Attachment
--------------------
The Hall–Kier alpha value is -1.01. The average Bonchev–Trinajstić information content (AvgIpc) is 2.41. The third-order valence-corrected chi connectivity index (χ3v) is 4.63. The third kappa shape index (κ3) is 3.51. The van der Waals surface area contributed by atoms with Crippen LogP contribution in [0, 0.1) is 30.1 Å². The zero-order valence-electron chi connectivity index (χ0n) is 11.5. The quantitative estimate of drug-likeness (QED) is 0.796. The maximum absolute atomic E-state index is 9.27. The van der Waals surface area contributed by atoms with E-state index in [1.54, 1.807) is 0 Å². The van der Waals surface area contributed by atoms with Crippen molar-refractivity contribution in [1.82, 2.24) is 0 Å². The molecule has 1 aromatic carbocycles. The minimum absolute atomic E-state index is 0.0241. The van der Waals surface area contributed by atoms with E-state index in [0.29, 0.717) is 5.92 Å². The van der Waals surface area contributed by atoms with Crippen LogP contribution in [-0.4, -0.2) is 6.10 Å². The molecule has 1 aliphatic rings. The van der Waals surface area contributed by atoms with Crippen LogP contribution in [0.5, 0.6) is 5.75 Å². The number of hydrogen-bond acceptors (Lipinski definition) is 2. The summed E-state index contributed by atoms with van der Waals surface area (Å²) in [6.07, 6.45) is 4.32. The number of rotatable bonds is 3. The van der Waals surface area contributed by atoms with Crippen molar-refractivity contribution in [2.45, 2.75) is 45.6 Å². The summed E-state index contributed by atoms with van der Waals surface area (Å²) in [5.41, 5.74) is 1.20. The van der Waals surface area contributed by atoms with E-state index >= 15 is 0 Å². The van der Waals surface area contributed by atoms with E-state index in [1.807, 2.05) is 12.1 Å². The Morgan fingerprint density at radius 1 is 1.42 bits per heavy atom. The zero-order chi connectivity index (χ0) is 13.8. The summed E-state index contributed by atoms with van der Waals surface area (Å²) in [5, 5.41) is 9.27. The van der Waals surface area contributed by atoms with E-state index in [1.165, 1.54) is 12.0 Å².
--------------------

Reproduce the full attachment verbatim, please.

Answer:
The Hall–Kier alpha value is -1.01. The average Bonchev–Trinajstić information content (AvgIpc) is 2.41. The third-order valence-corrected chi connectivity index (χ3v) is 4.63. The third kappa shape index (κ3) is 3.51. The van der Waals surface area contributed by atoms with Crippen LogP contribution in [0, 0.1) is 30.1 Å². The zero-order valence-electron chi connectivity index (χ0n) is 11.5. The quantitative estimate of drug-likeness (QED) is 0.796. The maximum absolute atomic E-state index is 9.27. The van der Waals surface area contributed by atoms with E-state index in [1.54, 1.807) is 0 Å². The van der Waals surface area contributed by atoms with Crippen molar-refractivity contribution in [1.82, 2.24) is 0 Å². The molecule has 1 aromatic carbocycles. The minimum absolute atomic E-state index is 0.0241. The van der Waals surface area contributed by atoms with E-state index in [0.29, 0.717) is 5.92 Å². The van der Waals surface area contributed by atoms with Crippen LogP contribution in [-0.4, -0.2) is 6.10 Å². The molecule has 1 aliphatic rings. The van der Waals surface area contributed by atoms with Crippen LogP contribution in [0.5, 0.6) is 5.75 Å². The number of hydrogen-bond acceptors (Lipinski definition) is 2. The summed E-state index contributed by atoms with van der Waals surface area (Å²) in [6.07, 6.45) is 4.32. The number of rotatable bonds is 3. The van der Waals surface area contributed by atoms with Crippen molar-refractivity contribution in [2.45, 2.75) is 45.6 Å². The summed E-state index contributed by atoms with van der Waals surface area (Å²) in [5.41, 5.74) is 1.20. The van der Waals surface area contributed by atoms with E-state index >= 15 is 0 Å². The van der Waals surface area contributed by atoms with E-state index in [1.807, 2.05) is 12.1 Å². The Morgan fingerprint density at radius 1 is 1.42 bits per heavy atom. The zero-order chi connectivity index (χ0) is 13.8. The summed E-state index contributed by atoms with van der Waals surface area (Å²) in [5, 5.41) is 9.27. The van der Waals surface area contributed by atoms with E-state index in [1.165, 1.54) is 12.0 Å².